Where we see data included in the column heading, suggesting it hasn’t identified where the column end and data starts. In fact, it even spots this and bravely continues …

At this point it gets itself into a bit of a confused state, trying out lots of things in cycles not displayed here.

Eventually, I think the token limit was breached and generation stopped, with the table looking like this …

Spot-checking the above values in ‘Show Work’ output compared to the original table, we see that for the last ‘Total’ row the values look correct, but there are two ‘Bomet Central Femail N Bomet’ column headings. It spots this …

Since it seemed so close, I asked ChatGPT to proceed …

I had left it a little while before asking it to continue which I suspect resulted in the code environment job being terminated. It seemed happy to start this back up again, but in doing so had lost some variables …

I did what was prompted and reuploaded the file, and it picked things up again. Eventually, this is the table it produced …

Which is great …. for just the Total rows from the original table. ChatGPT has lost all other rows where the data was split by acreage, so in fact, the parsing has failed.

I pointed out that it was in fact missing a column related to land size, which it had in fact identified immediately after the first initial upload …

At this point ChatGPT started off on another quest, iterating through multiple attempts at parsing the sheet, none of which we ultimately successful. A full link to the chat can be found here.

I started a brand new chat session and tried again, which resulted in different results, which has implications for the reproducibility of this technique. But no matter how much I tried, the results were never correct.

In my previous blog post, I was able to achieve the most success in parsing tables like the example provided by using information extracted from Excel to indicate which cells had been merged. This is key to understanding the table heading hierarchy and what we humans use when looking at Excel tables. If using only Pandas Excel parsing — which is what ChatGPT did in our test — rather than interrogating the Excel structure cell-by-cell this information is lost, making it a lot harder to successfully parse tables with merged heading cells.

So what about if we give ChatGPT a tip to use ‘openpyxl’ directly and to take into account merged cells?

Just like last time, it gets things right from the start …

And again proceeds with its analysis …

However, this time, having been provided some guidance regarding technique …. It flattened the table almost perfectly with just the single prompt above and no further intervention.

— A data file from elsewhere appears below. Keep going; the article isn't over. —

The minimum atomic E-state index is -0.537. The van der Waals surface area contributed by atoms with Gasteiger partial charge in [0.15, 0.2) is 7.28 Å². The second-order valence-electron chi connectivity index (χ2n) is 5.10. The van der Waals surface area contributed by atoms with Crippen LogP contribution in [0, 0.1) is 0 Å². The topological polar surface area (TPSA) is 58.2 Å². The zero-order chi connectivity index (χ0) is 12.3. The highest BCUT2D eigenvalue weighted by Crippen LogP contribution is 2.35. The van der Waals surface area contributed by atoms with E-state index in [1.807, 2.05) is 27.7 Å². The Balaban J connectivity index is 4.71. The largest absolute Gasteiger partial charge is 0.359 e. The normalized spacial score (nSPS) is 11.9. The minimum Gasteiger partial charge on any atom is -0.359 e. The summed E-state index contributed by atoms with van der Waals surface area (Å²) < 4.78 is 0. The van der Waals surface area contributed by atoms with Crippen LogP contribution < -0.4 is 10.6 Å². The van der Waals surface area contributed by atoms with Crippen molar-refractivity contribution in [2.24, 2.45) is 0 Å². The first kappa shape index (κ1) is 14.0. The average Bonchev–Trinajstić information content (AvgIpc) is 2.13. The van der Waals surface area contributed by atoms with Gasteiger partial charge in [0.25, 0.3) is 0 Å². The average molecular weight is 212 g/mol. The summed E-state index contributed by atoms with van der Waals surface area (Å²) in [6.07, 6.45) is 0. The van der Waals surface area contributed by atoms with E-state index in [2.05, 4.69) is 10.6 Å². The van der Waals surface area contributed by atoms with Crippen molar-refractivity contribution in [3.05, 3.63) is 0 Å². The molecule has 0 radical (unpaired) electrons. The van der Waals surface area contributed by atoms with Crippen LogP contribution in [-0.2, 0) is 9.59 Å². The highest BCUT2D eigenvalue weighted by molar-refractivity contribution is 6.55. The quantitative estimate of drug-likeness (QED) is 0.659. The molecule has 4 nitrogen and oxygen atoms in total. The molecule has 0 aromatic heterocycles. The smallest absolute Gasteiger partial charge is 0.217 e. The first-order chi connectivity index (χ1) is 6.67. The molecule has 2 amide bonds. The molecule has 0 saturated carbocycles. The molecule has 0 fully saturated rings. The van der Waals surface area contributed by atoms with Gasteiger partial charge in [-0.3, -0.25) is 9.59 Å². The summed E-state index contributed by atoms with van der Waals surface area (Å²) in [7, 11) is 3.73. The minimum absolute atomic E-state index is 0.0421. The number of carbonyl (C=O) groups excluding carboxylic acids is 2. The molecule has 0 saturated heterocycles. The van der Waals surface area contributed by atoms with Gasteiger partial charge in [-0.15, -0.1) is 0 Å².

Results of ChatGPT ‘Code Interpreter’ processing an unstructured Excel table into a form that might be loaded into a SQL Database. This was created with a prompt that suggested using the ‘openpyxl’ Python library to identify merged cells in column headings

The only issue is that last row, but with further prompting we can remove this easily. To see the full interaction and generated code for this see here.

I asked ChatGPT to generate the full code to see what it finally came up with …

from openpyxl import load_workbook
import pandas as pd

# Load the workbook
wb = load_workbook(filename='/mnt/data/Number of Acreage under Irrigation.xlsx')
ws =
data = ws.values
data = list(data)

# Convert the tuples to lists
data = [list(row) for row in data]

# Function to handle None values in the first two columns
def handle_none(data):
last_valid = [None, None]
for row in data:
for i in range(2):
if row[i] is not None:
last_valid[i] = row[i]
row[i] = last_valid[i]
return data

data_filled = handle_none(data)

# Construct the headers
headers = [None] * len(data_filled[0])
for row in data_filled[2:6]:
for i, value in enumerate(row):
if value is not None:
if headers[i] is None:
headers[i] = value
headers[i] += '_' + value

# Adjust the first two headers
headers[0] = 'Question'
headers[1] = 'Category'

# Adjust '%' headers
for i in range(len(headers)):
if headers[i] == '%':
headers[i] = headers[i-1].rsplit('_', 1)[0] + '_%'

# Adjust 'Female_N' and 'Female_%' headers
headers[6] = 'Sub county_Chepalungu_Female_N'
headers[7] = 'Sub county_Chepalungu_Female_%'
headers[10] = 'Bomet Central_Female_N'
headers[11] = 'Bomet Central_Female_%'

# Create a DataFrame
df = pd.DataFrame(data_filled[6:], columns=headers)

# Save the DataFrame as a CSV file
df.to_csv('/mnt/data/Number_of_Acreage_under_Irrigation_SQL.csv', index=False)

Which seems reasonable. It’s not generic and has lines specific to the file being processed. I suspect we would need more prompting to (maybe) make ChaGPT generate generic code, but for the task in this study it was able to parse the unstructured table nicely.

Great result!

Given the fact in the first test that ChatGPT gave different results with the same prompt, I decided to repeat the exact same succsessful prompt to see how things behaved in the successful test. Sadly, it came up with an entirely different, and incorrect answer using the exact same prompt.

NOT a great result!

In the API the model can be made more deterministic and produce repeatable results by decreasing the temperature parameter, but as Code Interpreter isn’t available in the API just yet, I was not able to experiment with this.

After initially failing, we were able to prompt ChatGPT to correctly parse an unstructured table by providing some coding tips about how one might do this in Python, which is a pretty amazing result actually. However, results were not reproducible with the exact same prompt failing on a second attempt. This is likely because we don’t yet have control over the model temperature parameter in this beta feature.

Another interesting limitation was noted, for example when token limits are breached and completions stop before the task is complete, requiring another prompt to carry on. Also, the process is rather slow as ChatGPT goes through iterations trying out different chunks of code. It’s not yet a technique which could be applied to tasks requiring quick responses.

Basically, Code Interpreter looks really impressive and shows great promise, but doesn’t appear ready just yet for the task attempted above.

So for now at least, albeit a very short time … I have one up on ChatGPT. 😊